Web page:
The Common Core
Core strength is critical for everyday activities such as placing heavy grocery bags into the trunk of your automobile, carrying a gallon jug of milk from the refrigerator to the dining room table, and even walking to the mailbox. When your core strength is diminished, even bending over to pick up a pencil may result in a serious spinal injury. Weakened core musculature causes simple, daily physical activities to be problematic. When standing up from a seated position or getting into a car causes you to experience twinges in your back, you may be sure your core muscles are not working in the manner for which they were designed.
Your core muscles consist of the four abdominal muscles – the transversus abdominis, internal obliques, external obliques, and rectus abdominis – and back muscles such as the erector spinae, longissimus thoracis, and multifidi. The most important core muscle may be the transversus abdominis, a sheet of horizontally oriented muscle that lies underneath the other abdominal muscles and provides deep mechanical support to the low back and pelvis. Similarly important are the multifidi, a group of small, powerful, deep spinal muscles that interconnect pairs and series of vertebras.
In times past, when the concept of work meant actual physical labor, there was no need to pay attention to training the core. In those days, your core muscles were being trained all day long by lifting, carrying, pushing, and pulling loads with heavy resistances and/or bending, digging, hoeing, planting, and raking. Working on a farm or in a factory provided more than sufficient exercise for the core. But in today’s developed world, farming and manufacturing jobs have been greatly reduced and the large majority of work is done in the so-called service sector. In the 21st century, people living in developed nations spend the largest portion of their day sitting at a desk. In such circumstances the core musculature will weaken drastically, unless specific attention is paid to training these muscles.1,2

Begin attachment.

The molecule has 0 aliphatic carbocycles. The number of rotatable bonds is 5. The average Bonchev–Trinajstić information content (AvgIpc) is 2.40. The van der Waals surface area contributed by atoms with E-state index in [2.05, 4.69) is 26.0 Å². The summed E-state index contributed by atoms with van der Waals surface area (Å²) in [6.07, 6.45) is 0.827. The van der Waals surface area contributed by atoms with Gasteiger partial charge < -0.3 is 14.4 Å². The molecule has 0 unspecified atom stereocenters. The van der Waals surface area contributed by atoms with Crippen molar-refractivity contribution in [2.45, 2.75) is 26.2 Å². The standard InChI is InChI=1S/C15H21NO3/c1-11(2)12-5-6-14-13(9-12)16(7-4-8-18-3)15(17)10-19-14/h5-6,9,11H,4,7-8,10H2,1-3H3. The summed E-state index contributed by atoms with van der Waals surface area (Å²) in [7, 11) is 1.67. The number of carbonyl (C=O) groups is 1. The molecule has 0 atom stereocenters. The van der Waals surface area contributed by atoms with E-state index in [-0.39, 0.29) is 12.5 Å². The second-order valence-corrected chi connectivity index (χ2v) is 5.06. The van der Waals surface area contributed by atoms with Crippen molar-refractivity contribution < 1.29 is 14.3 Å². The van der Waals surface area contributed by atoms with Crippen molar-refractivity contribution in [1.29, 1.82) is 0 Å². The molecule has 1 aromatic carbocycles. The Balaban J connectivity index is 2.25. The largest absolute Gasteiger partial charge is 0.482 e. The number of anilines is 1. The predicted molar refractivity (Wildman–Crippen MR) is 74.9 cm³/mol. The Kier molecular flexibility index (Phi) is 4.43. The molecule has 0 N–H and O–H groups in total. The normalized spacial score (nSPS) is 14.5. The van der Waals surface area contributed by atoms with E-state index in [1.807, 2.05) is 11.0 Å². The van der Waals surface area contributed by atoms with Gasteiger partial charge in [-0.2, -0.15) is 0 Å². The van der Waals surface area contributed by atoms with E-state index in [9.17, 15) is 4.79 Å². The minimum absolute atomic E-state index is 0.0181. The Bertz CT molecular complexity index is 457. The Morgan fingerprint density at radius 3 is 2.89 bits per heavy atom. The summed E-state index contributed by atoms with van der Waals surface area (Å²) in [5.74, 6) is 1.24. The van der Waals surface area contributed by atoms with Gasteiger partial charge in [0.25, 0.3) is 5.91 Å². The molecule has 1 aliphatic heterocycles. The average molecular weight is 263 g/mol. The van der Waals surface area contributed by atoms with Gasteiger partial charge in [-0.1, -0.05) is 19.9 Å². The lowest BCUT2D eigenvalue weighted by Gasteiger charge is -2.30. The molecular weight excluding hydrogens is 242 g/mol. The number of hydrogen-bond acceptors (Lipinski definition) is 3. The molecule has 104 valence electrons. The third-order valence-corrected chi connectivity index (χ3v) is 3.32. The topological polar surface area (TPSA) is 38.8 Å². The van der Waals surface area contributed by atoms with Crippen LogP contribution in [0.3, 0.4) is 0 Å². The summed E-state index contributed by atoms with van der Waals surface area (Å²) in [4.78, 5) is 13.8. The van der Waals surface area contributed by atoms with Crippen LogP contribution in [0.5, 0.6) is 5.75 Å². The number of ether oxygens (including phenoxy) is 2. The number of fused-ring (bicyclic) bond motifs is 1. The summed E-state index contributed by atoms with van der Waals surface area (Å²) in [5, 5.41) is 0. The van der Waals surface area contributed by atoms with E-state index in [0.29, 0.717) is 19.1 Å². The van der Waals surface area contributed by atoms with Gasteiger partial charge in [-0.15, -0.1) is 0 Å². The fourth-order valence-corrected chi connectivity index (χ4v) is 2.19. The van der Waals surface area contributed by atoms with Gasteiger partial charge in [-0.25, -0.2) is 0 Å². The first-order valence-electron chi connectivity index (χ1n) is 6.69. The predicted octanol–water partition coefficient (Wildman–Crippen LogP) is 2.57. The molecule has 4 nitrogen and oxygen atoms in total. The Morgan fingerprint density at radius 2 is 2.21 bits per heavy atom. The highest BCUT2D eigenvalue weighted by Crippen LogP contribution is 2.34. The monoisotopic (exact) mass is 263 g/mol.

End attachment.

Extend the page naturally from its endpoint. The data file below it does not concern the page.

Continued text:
The good news is that a wide variety of exercises are available for training the core. Most of them require no equipment. Many of them may be done at home and do not even require a gym membership. For example, yoga provides thorough and complete exercise for core muscles. Self-motivated persons might only need a yoga DVD and a yoga mat, minimizing financial cost and doing their yoga training at home. For others, taking yoga classes at a gym or yoga center might be more appropriate. But yoga is only one possible solution. Numerous highly efficient core exercises may be done on a physioball. Dynamic exercises such as the plank provide substantial core benefit and the only equipment requirement is a mat. Other dynamic exercises include squats, gluteus bridge, lunges, jumping jacks, and the grapevine.
When you spend the time to make sure your core musculature is strong, daily physical activities begin to be done with ease and grace. Back pain and other mechanical aches and injuries fade into memory.3 The overall result is a body that works efficiently and optimally. Thus, a strong core helps provide for a lifetime of health and well-being.
1Kumar T, et al: Efficacy of core muscle strengthening exercise in chronic low back pain patients. J Back Musculoskel Rehabil 2014 Dec 2. [Epub ahead of print]
2Granacher U, et al: Effects of core instability strength training on trunk muscle strength, spinal mobility, dynamic balance and functional mobility in older adults. Gerontology 59(2):105-113, 2013
3Huxel Bliven KC, Anderson BE: Core stability training for injury prevention. Sports Health 5(6):514-522, 2013